Durante degli Alighieri (), simply called Dante (, , ; c. 1265–1321), was a major Italian poet of the late Middle Ages. His ''Divine Comedy'', originally called ' (modern Italian: ''Commedia'') and later christened ' by Boccaccio, is widely considered the greatest literary work composed in the Italian language and a masterpiece of world literature.
In the late Middle Ages, the overwhelming majority of poetry was written in Latin, and therefore accessible only to affluent and educated audiences. In ''De vulgari eloquentia'' (''On Eloquence in the Vernacular''), however, Dante defended use of the vernacular in literature. He himself would even write in the Tuscan dialect for works such as ''The New Life'' (1295) and the aforementioned ''Divine Comedy''; this choice, although highly unorthodox, set a hugely important precedent that later Italian writers such as Petrarch and Boccaccio would follow. As a result, Dante played an instrumental role in establishing the national language of Italy. Dante's significance also extends past his home country; his depictions of Hell, Purgatory, and Heaven have provided inspiration for a large body of Western art, and are cited as an influence on the works of John Milton, Geoffrey Chaucer, William Shakespeare, and Lord Alfred Tennyson, among many others. In addition, the first use of the interlocking three-line rhyme scheme, or the ''terza rima'', is attributed to him.
Dante has been called "the Father of the Italian language". In Italy, Dante is often referred to as ' ("the Supreme Poet") and '; he, Petrarch, and Boccaccio are also called "the three fountains" or "the three crowns".
Dante was born in Florence, Italy. The exact date of his birth is unknown, although it is generally believed to be around 1265. This can be deduced from autobiographic allusions in the ''Divine Comedy.'' Its first section, the ''Inferno,'' begins, ''"Nel mezzo del cammin di nostra vita"'' ("Midway upon the journey of our life"), implying that Dante was around 35 years old, since the average lifespan according to the Bible (Psalm 89:10, Vulgate) is 70 years; and since his imaginary travel to the nether world took place in 1300, he was most probably born around 1265. Some verses of the ''Paradiso'' section of the ''Divine Comedy'' also provide a possible clue that he was born under the sign of Gemini: "As I revolved with the eternal twins, I saw revealed, from hills to river outlets, the threshing-floor that makes us so ferocious" (XXII 151–154). In 1265, the sun was in Gemini between approximately May 11 and June 11.〔His birth date is listed as "probably in the end of May" by Robert Hollander in "Dante" in ''Dictionary of the Middle Ages,'' volume 4. According to Boccaccio, the poet himself said he was born in May. See "Alighieri, Dante" in the ''Dizionario Biografico degli Italiani.''〕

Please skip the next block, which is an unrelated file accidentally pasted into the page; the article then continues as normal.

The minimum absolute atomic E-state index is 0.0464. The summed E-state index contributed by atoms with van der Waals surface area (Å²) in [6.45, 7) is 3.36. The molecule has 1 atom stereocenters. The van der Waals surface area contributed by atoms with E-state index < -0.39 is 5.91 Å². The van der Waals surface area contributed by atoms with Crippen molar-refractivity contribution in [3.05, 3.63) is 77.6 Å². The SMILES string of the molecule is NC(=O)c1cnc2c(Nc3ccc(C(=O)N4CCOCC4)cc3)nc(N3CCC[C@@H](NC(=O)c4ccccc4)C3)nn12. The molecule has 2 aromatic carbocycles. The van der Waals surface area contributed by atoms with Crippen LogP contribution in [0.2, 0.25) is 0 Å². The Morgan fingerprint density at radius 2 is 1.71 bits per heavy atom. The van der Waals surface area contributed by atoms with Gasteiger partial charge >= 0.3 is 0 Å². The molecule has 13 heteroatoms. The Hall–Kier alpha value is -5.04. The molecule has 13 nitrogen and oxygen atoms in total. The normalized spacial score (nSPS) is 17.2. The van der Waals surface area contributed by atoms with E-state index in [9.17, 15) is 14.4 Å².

Dante claimed that his family descended from the ancient Romans (''Inferno'', XV, 76), but the earliest relative he could mention by name was Cacciaguida degli Elisei (''Paradiso'', XV, 135), born no earlier than about 1100. Dante's father, Alaghiero〔 or Alighiero di Bellincione, was a White Guelph who suffered no reprisals after the Ghibellines won the Battle of Montaperti in the middle of the 13th century. This suggests that Alighiero or his family may have enjoyed some protective prestige and status, although some suggest that the politically inactive Alighiero was of such low standing that he was not considered worth exiling.
Dante's family had loyalties to the Guelphs, a political alliance that supported the Papacy and which was involved in complex opposition to the Ghibellines, who were backed by the Holy Roman Emperor. The poet's mother was Bella, likely a member of the Abati family.〔 She died when Dante was not yet ten years old, and Alighiero soon married again, to Lapa di Chiarissimo Cialuffi. It is uncertain whether he really married her, since widowers were socially limited in such matters, but this woman definitely bore him two children, Dante's half-brother Francesco and half-sister Tana (Gaetana). When Dante was 12, he was promised in marriage to Gemma di Manetto Donati, daughter of Manetto Donati, member of the powerful Donati family. Contracting marriages at this early age was quite common and involved a formal ceremony, including contracts signed before a notary. But by this time Dante had fallen in love with another, Beatrice Portinari (known also as Bice), whom he first met when he was only nine. Years after his marriage to Gemma he claims to have met Beatrice again; he wrote several sonnets to Beatrice but never mentioned Gemma in any of his poems. The exact date of his marriage is not known: the only certain information is that, before his exile in 1301, he had three children (Pietro, Jacopo and Antonia).〔
Dante fought with the Guelph cavalry at the Battle of Campaldino (June 11, 1289). This victory brought about a reformation of the Florentine constitution. To take any part in public life, one had to enroll in one of the city's many commercial or artisan guilds, so Dante entered the Physicians' and Apothecaries' Guild. In the following years, his name is occasionally recorded as speaking or voting in the various councils of the republic. A substantial portion of minutes from such meetings in the years 1298–1300 was lost during World War II, however, so the true extent of Dante's participation in the city's councils is uncertain.
Gemma bore Dante several children. Although several others subsequently claimed to be his offspring, it is likely that only Jacopo, Pietro, Giovanni and Antonia were his actual children. Antonia later became a nun, taking the name Sister Beatrice.
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